An investigation by market analyst Mintel revealed 28% of meat-eating Brits had cut their consumption in the six months to March 2017, and 14% said they were interested in reducing their consumption in the future.
Mintel senior food analyst Emma Clifford said: “Despite the ingrained popularity of meat and poultry, a clear trend has emerged of people cutting back and limiting how much of these products they eat. That ‘flexitarianism’, a whole new dietary phrase, coined to describe this movement, also highlights its indisputably mainstream status.
“The flexitarian trend carves a very accessible and unrestricted middle-ground between simply meat-eaters and non-meat eaters, while acknowledging a conscious effort to eat less meat.”
Half of those cutting, or considering cutting, their meat consumption were motivated by health benefits, Mintel said. Managing weight was the second most popular reason for reducing meat intake, cited by 29% of those surveyed, while animal welfare concerns and the environment were both equal motivators (24%).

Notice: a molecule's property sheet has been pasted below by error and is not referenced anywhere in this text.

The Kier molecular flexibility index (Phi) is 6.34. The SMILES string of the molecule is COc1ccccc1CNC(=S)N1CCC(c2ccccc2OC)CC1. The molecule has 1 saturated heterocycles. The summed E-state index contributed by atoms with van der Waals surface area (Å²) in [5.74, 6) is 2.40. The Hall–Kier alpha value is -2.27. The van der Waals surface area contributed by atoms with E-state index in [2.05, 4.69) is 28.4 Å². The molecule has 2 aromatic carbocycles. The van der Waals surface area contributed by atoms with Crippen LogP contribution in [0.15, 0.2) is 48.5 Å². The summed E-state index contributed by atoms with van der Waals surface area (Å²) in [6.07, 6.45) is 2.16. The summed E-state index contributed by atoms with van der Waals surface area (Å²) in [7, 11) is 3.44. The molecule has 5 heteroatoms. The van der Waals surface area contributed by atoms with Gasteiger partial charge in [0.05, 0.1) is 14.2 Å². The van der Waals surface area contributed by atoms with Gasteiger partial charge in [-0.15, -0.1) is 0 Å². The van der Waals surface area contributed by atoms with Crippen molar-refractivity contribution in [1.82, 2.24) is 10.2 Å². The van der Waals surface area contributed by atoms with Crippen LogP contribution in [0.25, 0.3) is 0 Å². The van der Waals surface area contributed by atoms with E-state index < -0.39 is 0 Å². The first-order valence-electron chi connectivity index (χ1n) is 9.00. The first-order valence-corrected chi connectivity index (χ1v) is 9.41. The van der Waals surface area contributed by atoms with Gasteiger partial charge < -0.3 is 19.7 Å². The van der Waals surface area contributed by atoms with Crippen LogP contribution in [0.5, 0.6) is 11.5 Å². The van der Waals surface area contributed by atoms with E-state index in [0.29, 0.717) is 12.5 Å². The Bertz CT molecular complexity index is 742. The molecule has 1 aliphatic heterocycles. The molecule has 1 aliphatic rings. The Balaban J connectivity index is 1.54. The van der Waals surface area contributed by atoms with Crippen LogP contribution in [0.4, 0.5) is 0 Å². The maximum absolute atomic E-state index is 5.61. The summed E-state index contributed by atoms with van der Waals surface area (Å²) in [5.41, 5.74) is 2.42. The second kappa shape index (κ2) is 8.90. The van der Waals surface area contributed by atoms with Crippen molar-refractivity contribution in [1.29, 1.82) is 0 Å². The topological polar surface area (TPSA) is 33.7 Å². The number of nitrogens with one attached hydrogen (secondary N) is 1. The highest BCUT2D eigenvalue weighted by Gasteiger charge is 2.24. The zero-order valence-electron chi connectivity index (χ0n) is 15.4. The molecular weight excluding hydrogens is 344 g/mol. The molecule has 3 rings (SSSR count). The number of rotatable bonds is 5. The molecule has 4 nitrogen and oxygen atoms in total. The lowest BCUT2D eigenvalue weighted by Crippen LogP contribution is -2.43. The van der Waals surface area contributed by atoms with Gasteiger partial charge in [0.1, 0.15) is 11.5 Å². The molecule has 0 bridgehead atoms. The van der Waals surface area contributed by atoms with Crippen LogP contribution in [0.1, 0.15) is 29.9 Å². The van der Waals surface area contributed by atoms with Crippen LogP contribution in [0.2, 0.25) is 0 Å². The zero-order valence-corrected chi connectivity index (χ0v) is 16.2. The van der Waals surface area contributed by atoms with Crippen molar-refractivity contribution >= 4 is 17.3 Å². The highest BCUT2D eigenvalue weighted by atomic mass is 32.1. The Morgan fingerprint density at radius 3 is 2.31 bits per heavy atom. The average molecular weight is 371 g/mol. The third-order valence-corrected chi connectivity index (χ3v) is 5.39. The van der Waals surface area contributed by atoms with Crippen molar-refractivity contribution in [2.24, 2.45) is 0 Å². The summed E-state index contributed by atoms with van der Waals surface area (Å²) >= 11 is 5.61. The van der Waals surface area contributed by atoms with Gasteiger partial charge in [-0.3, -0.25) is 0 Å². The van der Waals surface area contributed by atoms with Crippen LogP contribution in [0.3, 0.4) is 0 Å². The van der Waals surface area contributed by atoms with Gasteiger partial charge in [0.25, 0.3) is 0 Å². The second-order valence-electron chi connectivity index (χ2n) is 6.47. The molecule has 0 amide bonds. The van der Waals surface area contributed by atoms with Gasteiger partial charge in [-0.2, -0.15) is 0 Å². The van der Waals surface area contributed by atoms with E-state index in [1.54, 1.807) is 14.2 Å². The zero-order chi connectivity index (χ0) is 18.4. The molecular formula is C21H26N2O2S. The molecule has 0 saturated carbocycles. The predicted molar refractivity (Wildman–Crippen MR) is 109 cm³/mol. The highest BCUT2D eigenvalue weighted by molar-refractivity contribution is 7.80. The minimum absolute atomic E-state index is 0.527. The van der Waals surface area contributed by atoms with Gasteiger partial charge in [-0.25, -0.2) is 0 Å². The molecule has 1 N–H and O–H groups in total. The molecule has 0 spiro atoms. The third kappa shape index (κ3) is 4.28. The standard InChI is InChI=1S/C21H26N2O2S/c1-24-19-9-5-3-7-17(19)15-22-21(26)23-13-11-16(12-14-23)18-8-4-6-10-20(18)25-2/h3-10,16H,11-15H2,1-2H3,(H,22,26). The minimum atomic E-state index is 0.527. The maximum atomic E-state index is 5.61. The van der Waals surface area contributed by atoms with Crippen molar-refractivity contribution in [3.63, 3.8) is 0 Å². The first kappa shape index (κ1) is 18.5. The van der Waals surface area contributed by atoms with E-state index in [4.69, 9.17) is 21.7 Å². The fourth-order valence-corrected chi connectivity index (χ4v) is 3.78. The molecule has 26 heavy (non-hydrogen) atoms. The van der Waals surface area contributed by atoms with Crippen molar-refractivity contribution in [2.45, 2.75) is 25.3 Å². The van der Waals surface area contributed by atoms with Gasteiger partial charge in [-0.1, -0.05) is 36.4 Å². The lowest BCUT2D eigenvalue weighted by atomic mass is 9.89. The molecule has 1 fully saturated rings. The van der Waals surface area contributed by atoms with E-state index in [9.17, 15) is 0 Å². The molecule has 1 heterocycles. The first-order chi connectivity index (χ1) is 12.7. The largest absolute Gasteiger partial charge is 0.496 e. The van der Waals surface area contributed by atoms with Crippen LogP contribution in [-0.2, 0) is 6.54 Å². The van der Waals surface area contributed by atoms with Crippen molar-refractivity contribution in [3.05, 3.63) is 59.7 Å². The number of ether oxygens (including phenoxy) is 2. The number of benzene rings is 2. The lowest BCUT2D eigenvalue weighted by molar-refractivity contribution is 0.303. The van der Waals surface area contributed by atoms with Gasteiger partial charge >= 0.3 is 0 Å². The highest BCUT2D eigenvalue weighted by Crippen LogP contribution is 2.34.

- A flexitarian has a mainly plant based diet, but eats small amounts of, probably higher standard, meat, fish and dairy
Source: Friends of the Earth
The meat-free market was already showing signs of recovery, after a 14% and 10% fall in sales during 2012 and 2015, respectively, Mintel said. Last year, volume sales increased 2% year-on-year, while price rises meant value sales increased 4% to £559M.
Sales to reach £658M
The flexitarian market was expected to hit £572M this year, Mintel predicted. Value sales would reach £658M by 2021, the market analyst forecasted.
“A number of factors have been at play helping to reverse the fortunes of the meat-free category,” said Clifford. “Lifestyle trends are helping to broaden the appeal of these products, most notably many consumers are becoming more vigilant about the amount of meat in their diet.
“Increased innovation, with a big new product development push from brands in 2016, and growing mainstream availability of these products, has also underpinned this positive performance.”
Meanwhile, last month, EEF revealed veganism had risen 257% in popularity between 2010 and 2016, while vegetarianism increased 25%.
- 28% cut meat consumption in six months to March
- 14% interested in cutting meat in the future
- 49% cut meat for health benefits